May 2020

First Advisor

Sayed, Hani

Second Advisor


Third Advisor


Committee Member 1

Skouteris, Thomas

Committee Member 2

Beckett, Jason

Committee Member 3



84 p.

Document Type

Master's Thesis

Library of Congress Subject Heading 1

International and Comparative Law

Institutional Review Board (IRB) Approval

Not necessary for this item

Streaming Media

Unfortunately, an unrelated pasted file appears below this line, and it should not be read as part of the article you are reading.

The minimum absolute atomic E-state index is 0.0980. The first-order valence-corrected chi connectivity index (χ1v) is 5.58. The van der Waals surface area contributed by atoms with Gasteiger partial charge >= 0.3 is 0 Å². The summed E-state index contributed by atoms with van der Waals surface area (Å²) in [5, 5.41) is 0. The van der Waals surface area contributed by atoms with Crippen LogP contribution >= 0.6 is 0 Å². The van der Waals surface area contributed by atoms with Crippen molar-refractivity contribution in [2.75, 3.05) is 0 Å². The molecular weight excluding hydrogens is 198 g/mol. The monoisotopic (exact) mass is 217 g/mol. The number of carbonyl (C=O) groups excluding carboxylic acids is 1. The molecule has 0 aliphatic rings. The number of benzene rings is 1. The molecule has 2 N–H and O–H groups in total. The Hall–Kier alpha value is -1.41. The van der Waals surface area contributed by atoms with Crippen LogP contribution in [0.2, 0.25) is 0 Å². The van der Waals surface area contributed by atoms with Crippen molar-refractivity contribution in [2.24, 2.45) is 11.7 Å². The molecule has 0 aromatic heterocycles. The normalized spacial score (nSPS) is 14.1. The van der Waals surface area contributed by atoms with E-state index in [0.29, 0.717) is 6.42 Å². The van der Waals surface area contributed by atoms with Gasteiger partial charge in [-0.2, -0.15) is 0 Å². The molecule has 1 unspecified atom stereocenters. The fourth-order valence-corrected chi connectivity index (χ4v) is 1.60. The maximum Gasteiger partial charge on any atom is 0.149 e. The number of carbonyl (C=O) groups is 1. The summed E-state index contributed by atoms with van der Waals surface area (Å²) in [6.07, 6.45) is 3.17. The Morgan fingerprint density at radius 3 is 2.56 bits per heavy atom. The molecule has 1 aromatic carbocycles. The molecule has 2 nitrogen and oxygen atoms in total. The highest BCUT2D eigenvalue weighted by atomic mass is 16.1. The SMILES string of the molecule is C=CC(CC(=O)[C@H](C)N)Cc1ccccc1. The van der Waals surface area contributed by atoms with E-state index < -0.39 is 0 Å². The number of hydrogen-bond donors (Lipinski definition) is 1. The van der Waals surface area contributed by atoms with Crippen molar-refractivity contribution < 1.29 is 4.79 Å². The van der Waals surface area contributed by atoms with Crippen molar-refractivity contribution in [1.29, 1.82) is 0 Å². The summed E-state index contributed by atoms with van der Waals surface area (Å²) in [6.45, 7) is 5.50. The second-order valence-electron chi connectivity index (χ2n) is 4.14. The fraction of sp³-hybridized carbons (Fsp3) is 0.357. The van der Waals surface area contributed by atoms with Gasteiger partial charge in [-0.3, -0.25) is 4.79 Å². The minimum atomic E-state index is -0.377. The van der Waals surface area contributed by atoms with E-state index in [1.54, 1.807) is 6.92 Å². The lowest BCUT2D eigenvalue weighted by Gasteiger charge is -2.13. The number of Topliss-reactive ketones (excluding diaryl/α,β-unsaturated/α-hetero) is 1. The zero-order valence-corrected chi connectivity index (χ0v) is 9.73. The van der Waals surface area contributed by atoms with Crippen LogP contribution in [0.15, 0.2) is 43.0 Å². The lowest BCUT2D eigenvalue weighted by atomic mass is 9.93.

A topic with such complexity requires constant cooperation and coordination. Therefore, I want to thank my brother, Ahmed, for sharing his insights regarding the intellectual property rights of digital content. He made an important contribution for this paper as he suggested certain aspects that influence the regulation of software copying. I also want to thank all my family for their continuous moral support. I would not have made it this far without them. Moreover, my studies at AUC transformed my intellectual skills significantly. Starting with the ELI program, Ms. Elisabeth Yoder and Mr. Alexander Lewko provided me with a unique learning experience that made me confident in using the English language in everything and everywhere. I could not imagine pursuing my studies at AUC without their experiences. In addition, Ms. Susanne Rizzo further developed my language skills, especially in critical reading, during the class of ENGL. Such learning experiences are truly once in a lifetime opportunity. Furthermore, my studies in the LL.M. program provided me with substantial legal research skills. The knowledge and skills I gained started with Ms. Diana Van Bogaert. The learning quality that she provided was unmatched compared to any other experience I had during my studies at AUC. Her teaching was a cornerstone in my LL.M. studies. Excluding Ms. Diana’s contribution to my degree is like removing the LL.M. altogether. In addition, Dr. Hedayat Heikal greatly contributed to my studies and in shaping an important part of my thesis which is related to proportionality. Without her teaching it would have been quite difficult to grasp the fundamentals of proportionality. Dr. Dalia Hussein also had an integral part in studying proportionality. Her teaching was like making me reach the full picture of proportionality. Dr. Dalia’s teaching also had a substantial contribution to my legal knowledge in fields that I never studied. The learning experience and academic support that Dr. Dalia provided me with were an indispensable part in the LL.M. program. To further maintain the proper cooperation and coordination required for my research project, it was quite important to find a supervisor that shares my enthusiasm. Dr. Hani Sayed showed that enthusiasm from the first meeting I had with him. This project developed a lot during his supervision. Dr. Hani’s comments and suggestions were essential to this paper. From encouraging me to make my own reflection on the caselaw and literature to pointing me towards particular academic references his contribution made the paper reach its current state. With the accumulation of the academic and moral support, cooperation and coordination was maintained. Dr. Amr Shalakany provided helpful remarks on this paper and encouraged me to make my personal motivation in pursuing such research project visible in the paper. I am also grateful to Dr. Thomas Skouteris for his academic support and the interesting discussion that he, Dr. Hani, and Dr. Jason Beckett conducted in my thesis defense. That accumulation of the required knowledge would not have also happened without the literature and relevant caselaw used in this paper. It is through this “dialogical network” that made me able to reach new horizons in intellectual property, especially from the contributions made by Dr. William Fisher in the field of intellectual property, in general, and copyright, in particular. I also had the opportunity to increase my understanding of copyright laws during the class of Legal English that was instructed by Ms. Ola Bakri at AUC. It was a great experience. Finally, I want to thank my colleagues Ahmed Mohi, Moataz Eidarous, Rami Moustafa, Abdallah el Mallah, Mohamed Samy, Abdel Rahman Nagy, Walid Medhat, Mohamed Hassan, Mohamed Essam, Aly Badrawi, and Hassan Bayoumi for their great collegial spirit that contributed to the shaping of my academic experience at AUC. I also want to extend my thanks to my co-workers Mohamed Ihab, Amr Abdel Halim, Amir Moukhtar, Omar barakat, Amir Abdel Meguid, Morad Salama, Yasser Amer, Tarek Azzazy, Ashraf Said, Baraa Asar, Salah Hegab, and Ahmed el Deeb for their professional and moral support during my studies at AUC.